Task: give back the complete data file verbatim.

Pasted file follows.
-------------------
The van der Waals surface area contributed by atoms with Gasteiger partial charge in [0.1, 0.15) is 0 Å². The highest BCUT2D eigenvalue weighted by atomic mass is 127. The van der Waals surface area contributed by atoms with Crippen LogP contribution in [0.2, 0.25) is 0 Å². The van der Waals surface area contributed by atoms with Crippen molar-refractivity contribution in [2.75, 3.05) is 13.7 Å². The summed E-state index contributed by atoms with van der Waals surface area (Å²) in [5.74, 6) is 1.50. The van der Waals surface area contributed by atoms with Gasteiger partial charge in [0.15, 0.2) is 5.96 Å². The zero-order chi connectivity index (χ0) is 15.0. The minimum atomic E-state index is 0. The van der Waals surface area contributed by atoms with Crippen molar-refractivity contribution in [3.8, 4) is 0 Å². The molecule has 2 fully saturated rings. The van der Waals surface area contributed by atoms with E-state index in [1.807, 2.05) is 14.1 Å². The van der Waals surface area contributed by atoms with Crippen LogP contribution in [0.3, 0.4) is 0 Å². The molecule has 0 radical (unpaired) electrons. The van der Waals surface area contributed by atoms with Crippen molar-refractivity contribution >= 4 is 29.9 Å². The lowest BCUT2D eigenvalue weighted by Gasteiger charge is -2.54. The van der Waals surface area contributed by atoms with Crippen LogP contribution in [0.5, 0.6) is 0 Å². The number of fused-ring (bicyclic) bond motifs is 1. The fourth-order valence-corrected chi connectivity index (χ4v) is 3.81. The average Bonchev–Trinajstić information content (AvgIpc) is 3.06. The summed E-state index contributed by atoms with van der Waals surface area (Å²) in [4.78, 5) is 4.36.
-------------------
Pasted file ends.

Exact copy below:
The van der Waals surface area contributed by atoms with Gasteiger partial charge in [0.1, 0.15) is 0 Å². The highest BCUT2D eigenvalue weighted by atomic mass is 127. The van der Waals surface area contributed by atoms with Crippen LogP contribution in [0.2, 0.25) is 0 Å². The van der Waals surface area contributed by atoms with Crippen molar-refractivity contribution in [2.75, 3.05) is 13.7 Å². The summed E-state index contributed by atoms with van der Waals surface area (Å²) in [5.74, 6) is 1.50. The van der Waals surface area contributed by atoms with Gasteiger partial charge in [0.15, 0.2) is 5.96 Å². The zero-order chi connectivity index (χ0) is 15.0. The minimum atomic E-state index is 0. The van der Waals surface area contributed by atoms with Crippen molar-refractivity contribution in [3.8, 4) is 0 Å². The molecule has 2 fully saturated rings. The van der Waals surface area contributed by atoms with E-state index in [1.807, 2.05) is 14.1 Å². The van der Waals surface area contributed by atoms with Crippen LogP contribution in [0.3, 0.4) is 0 Å². The molecule has 0 radical (unpaired) electrons. The van der Waals surface area contributed by atoms with Crippen molar-refractivity contribution >= 4 is 29.9 Å². The lowest BCUT2D eigenvalue weighted by Gasteiger charge is -2.54. The van der Waals surface area contributed by atoms with Crippen LogP contribution in [0.5, 0.6) is 0 Å². The number of fused-ring (bicyclic) bond motifs is 1. The fourth-order valence-corrected chi connectivity index (χ4v) is 3.81. The average Bonchev–Trinajstić information content (AvgIpc) is 3.06. The summed E-state index contributed by atoms with van der Waals surface area (Å²) in [4.78, 5) is 4.36.